Cadder

From Wikipedia, the free encyclopedia
Jump to navigation Jump to search
Cadder
Cadder parish church in 2005.jpg
Cadder parish church erected in 1830[1]
Cadder is located in East Dunbartonshire
Cadder
Cadder
Cadder shown within East Dunbartonshire
OS grid referenceNS6172
Council area
CountryScotland
Sovereign stateUnited Kingdom
PoliceScottish
FireScottish
AmbulanceScottish
EU ParliamentScotland
UK Parliament
Scottish Parliament
List of places
UK
Scotland
55°55′N 4°13′W / 55.92°N 04.22°W / 55.92; -04.22Coordinates: 55°55′N 4°13′W / 55.92°N 04.22°W / 55.92; -04.22

Cadder (Scottish Gaelic: Coile Dobhair) is a district of the town of Bishopbriggs, East Dunbartonshire, Scotland. It is located 7 km north of Glasgow city centre, 0.5 km south of the River Kelvin, and approximately 1.5 km north-east of Bishopbriggs town centre, sited on the route of the Forth and Clyde Canal. There is a Glasgow council housing scheme of a similar name, generally pronounced Cawder, in the district of Lambhill some 3 miles (5 km) to the south-west along the Canal, which was built in the early 1950s. Similarly, within Cadder, there is Cawder Golf Club, which also uses that alternative spelling.

History[edit]

Distance slab of the Second Legion found built into Cawder House.[2] George MacDonald calls in no. 5 in the 2nd edition of his book The Roman Wall in Scotland.[3]
Distance slab of the Second Legion found built into Cawder House.[4] George MacDonald calls in no. 26 in the 2nd edition of his book The Roman Wall in Scotland. He suggests it may have been from Auchendavy since other 2nd Legion distance slabs were found there.[5]

In antiquity, Cadder was the site of a Roman fort[6] on the route of the Antonine Wall.[7] Its neighbouring forts are Balmuildy to the west and Kirkintilloch to the east although there are intermediate fortlets at Wilderness Plantation to the west and Glasgow Bridge to the east.[8] The Second Legion may have been responsible for building the fort.[9] John Clarke of the Glasgow Archaeological Society excavated the remains in the 1930s.[10] Sir George Macdonald also wrote about the excavation of the site.[11] The site was destroyed by sand quarrying in the 1940s.[12] A sketch of the medieval motte made by Skinner still survives.[13] One find at Cadder was an oil lamp which is associated with the bath house of the fort.[14] Before the Reformation the lands of Cadder and the kirk belonged to the Bishops of Glasgow.[15] In the 18th century James Dunlop of Garnkirk being a wealthy landowner opposed Thomas Muir and the congregation at Cadder over who appointed their minister.[16][17] Cadder Parish Church was described in the 19th century as a neat modern Gothic church.[18] Cadder House was a property held by the Stirling family for generations.[19]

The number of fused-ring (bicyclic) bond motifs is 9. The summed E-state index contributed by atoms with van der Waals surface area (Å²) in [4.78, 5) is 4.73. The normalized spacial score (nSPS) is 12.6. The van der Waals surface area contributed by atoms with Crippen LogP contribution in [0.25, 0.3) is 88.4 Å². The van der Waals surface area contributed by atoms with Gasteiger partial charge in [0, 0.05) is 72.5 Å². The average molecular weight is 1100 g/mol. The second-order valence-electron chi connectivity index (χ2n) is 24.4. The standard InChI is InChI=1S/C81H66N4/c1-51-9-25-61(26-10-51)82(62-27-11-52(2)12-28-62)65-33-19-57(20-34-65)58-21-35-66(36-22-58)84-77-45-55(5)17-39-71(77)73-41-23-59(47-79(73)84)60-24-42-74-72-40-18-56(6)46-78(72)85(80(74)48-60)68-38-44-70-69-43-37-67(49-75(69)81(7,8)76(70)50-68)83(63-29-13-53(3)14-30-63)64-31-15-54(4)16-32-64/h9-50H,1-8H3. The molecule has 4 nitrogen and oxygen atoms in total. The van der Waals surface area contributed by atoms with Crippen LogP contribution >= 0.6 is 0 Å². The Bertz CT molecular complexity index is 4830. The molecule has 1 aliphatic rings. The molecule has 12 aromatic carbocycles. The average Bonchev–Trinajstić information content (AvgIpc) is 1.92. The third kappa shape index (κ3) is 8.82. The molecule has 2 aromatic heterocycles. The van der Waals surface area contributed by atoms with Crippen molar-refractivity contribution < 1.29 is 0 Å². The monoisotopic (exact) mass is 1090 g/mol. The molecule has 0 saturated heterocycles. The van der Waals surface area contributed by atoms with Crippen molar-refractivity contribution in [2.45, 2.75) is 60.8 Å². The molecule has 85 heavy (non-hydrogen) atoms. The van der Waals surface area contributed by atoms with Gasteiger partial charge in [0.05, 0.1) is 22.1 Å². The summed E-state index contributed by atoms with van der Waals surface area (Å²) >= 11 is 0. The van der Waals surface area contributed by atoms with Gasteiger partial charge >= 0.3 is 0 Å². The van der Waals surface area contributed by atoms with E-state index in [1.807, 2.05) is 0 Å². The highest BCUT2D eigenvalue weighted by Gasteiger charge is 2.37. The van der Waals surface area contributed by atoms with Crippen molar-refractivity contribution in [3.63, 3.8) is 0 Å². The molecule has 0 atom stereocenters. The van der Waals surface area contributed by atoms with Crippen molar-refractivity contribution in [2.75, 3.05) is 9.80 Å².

Cadder Today[edit]

Cadder has a large cemetery, is also the site of Strathkelvin Retail Park and Low Moss (HM Prison).[20]

Gallery[edit]

Cadder Kirk from the Forth and Clyde Canal

References[edit]

  1. ^ Wilson, John Marius (1882). The gazetteer of Scotland. Edinburgh: W. & A.K. Johnston. p. 65. Retrieved 27 February 2018.
  2. ^ "RIB 2186. Distance Slab of the Second Legion". Roman Inscriptions of Britain. Retrieved 18 November 2017.
  3. ^ Macdonald, Sir George (1934). The Roman wall in Scotland, by Sir George Macdonald (2d ed., rev., enl., and in great part rewritten ed.). Oxford: The Clarendon press. pp. 369–372. Retrieved 11 October 2017.
  4. ^ "RIB 2209. Distance Slab of the Second Legion". Roman Inscriptions of Britain. Retrieved 18 November 2017.
  5. ^ Macdonald, Sir George (1934). The Roman wall in Scotland, by Sir George Macdonald (2d ed., rev., enl., and in great part rewritten ed.). Oxford: The Clarendon press. p. 404. Retrieved 11 October 2017.
  6. ^ "Cadder". CANMORE. Royal Commission on the Ancient and Historical Monuments of Scotland. Retrieved 2017-11-18.
  7. ^ "Antonine Wall: Wilderness Plantation - Easter Cawder - Cadder". CANMORE. Royal Commission on the Ancient and Historical Monuments of Scotland. Retrieved 2017-11-18.
  8. ^ "OS 25 inch map 1892-1949, with Bing opacity slider". National Library of Scotland. Ordnance Survey. Retrieved 12 October 2017.
  9. ^ "RIB 2188. Building inscription of the Second Legion Augusta". Roman Inscriptions of Britain. Retrieved 18 November 2017.
  10. ^ "The Journal of Roman Studies (Volume 24, Issue 1, 1934, pp. 104-105)". Cambridge University Press. Retrieved 29 April 2018.
  11. ^ Macdonald, Sir George (1934). The Roman wall in Scotland, by Sir George Macdonald (2d ed., rev., enl., and in great part rewritten ed.). Oxford: The Clarendon press. pp. 297–312. Retrieved 11 October 2017.
  12. ^ "CADDER: FORT" (PDF). Frontiers of the Roman Wall. Retrieved 25 November 2017.
  13. ^ Rohl, Darrell, Jesse. "More than a Roman Monument: A Place-centred Approach to the Long-term History and Archaeology of the Antonine Wall" (PDF). Durham Theses. Durham University. Available at Durham E-Theses Online ref: 9458. Retrieved 14 October 2017.
  14. ^ "Oil Lamp, Cadder". Retrieved 12 November 2017.
  15. ^ Brotchie, T.C.F. (1921). Some Sylvan Scenes near Glasgow. Glasgow: Aird & Coghill. pp. 35–38. Retrieved 3 December 2017.
  16. ^ "Thomas Muir - new evidence unearthed". Glasgow University. University news. 14 December 2016. Retrieved 24 February 2018.
  17. ^ Miller, Phil (14 December 2016). "Newly discovered papers unveil further details about the life of Thomas Muir, 'Father of Democracy'". The Herald. Retrieved 24 February 2018.
  18. ^ M'Donald, Hugh (1856). Rambles Round Glasgow (2nd ed.). Glasgow: Thomas Murray and Son. p. 376. Retrieved 30 November 2017.
  19. ^ Glasgow Digital Library "Cadder House"
  20. ^ Glasgow Guide Cadder Cemetery